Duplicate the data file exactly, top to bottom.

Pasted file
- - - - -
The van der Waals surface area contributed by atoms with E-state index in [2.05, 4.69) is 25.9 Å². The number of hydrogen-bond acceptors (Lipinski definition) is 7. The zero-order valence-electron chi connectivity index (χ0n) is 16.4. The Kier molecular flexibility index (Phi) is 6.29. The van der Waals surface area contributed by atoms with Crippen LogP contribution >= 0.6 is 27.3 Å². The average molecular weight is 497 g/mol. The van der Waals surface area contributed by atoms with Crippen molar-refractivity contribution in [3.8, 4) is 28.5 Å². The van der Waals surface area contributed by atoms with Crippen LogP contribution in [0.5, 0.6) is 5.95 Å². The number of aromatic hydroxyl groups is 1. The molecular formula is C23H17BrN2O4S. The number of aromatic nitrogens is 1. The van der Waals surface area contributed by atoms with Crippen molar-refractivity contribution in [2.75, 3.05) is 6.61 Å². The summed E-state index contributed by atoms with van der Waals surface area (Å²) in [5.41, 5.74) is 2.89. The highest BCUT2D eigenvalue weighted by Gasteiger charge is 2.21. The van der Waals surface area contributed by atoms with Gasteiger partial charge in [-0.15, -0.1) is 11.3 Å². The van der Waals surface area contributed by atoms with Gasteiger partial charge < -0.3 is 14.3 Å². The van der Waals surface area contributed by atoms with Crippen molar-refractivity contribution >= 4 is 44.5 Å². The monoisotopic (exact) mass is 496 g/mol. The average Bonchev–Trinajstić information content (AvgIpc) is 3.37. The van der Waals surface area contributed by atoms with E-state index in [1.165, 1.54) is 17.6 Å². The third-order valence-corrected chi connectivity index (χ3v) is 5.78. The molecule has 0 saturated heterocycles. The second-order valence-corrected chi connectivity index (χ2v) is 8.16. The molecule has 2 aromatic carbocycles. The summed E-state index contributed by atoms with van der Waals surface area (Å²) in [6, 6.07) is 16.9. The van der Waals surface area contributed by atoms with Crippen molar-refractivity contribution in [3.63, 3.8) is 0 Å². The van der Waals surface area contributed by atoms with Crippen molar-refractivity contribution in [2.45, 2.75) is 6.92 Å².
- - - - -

The van der Waals surface area contributed by atoms with E-state index in [2.05, 4.69) is 25.9 Å². The number of hydrogen-bond acceptors (Lipinski definition) is 7. The zero-order valence-electron chi connectivity index (χ0n) is 16.4. The Kier molecular flexibility index (Phi) is 6.29. The van der Waals surface area contributed by atoms with Crippen LogP contribution >= 0.6 is 27.3 Å². The average molecular weight is 497 g/mol. The van der Waals surface area contributed by atoms with Crippen molar-refractivity contribution in [3.8, 4) is 28.5 Å². The van der Waals surface area contributed by atoms with Crippen LogP contribution in [0.5, 0.6) is 5.95 Å². The number of aromatic hydroxyl groups is 1. The molecular formula is C23H17BrN2O4S. The number of aromatic nitrogens is 1. The van der Waals surface area contributed by atoms with Crippen molar-refractivity contribution in [2.75, 3.05) is 6.61 Å². The summed E-state index contributed by atoms with van der Waals surface area (Å²) in [5.41, 5.74) is 2.89. The highest BCUT2D eigenvalue weighted by Gasteiger charge is 2.21. The van der Waals surface area contributed by atoms with Gasteiger partial charge in [-0.15, -0.1) is 11.3 Å². The van der Waals surface area contributed by atoms with Gasteiger partial charge < -0.3 is 14.3 Å². The van der Waals surface area contributed by atoms with Crippen molar-refractivity contribution >= 4 is 44.5 Å². The monoisotopic (exact) mass is 496 g/mol. The average Bonchev–Trinajstić information content (AvgIpc) is 3.37. The van der Waals surface area contributed by atoms with E-state index in [1.165, 1.54) is 17.6 Å². The third-order valence-corrected chi connectivity index (χ3v) is 5.78. The molecule has 0 saturated heterocycles. The second-order valence-corrected chi connectivity index (χ2v) is 8.16. The molecule has 2 aromatic carbocycles. The summed E-state index contributed by atoms with van der Waals surface area (Å²) in [6, 6.07) is 16.9. The van der Waals surface area contributed by atoms with Crippen molar-refractivity contribution in [3.63, 3.8) is 0 Å². The van der Waals surface area contributed by atoms with Crippen molar-refractivity contribution in [2.45, 2.75) is 6.92 Å².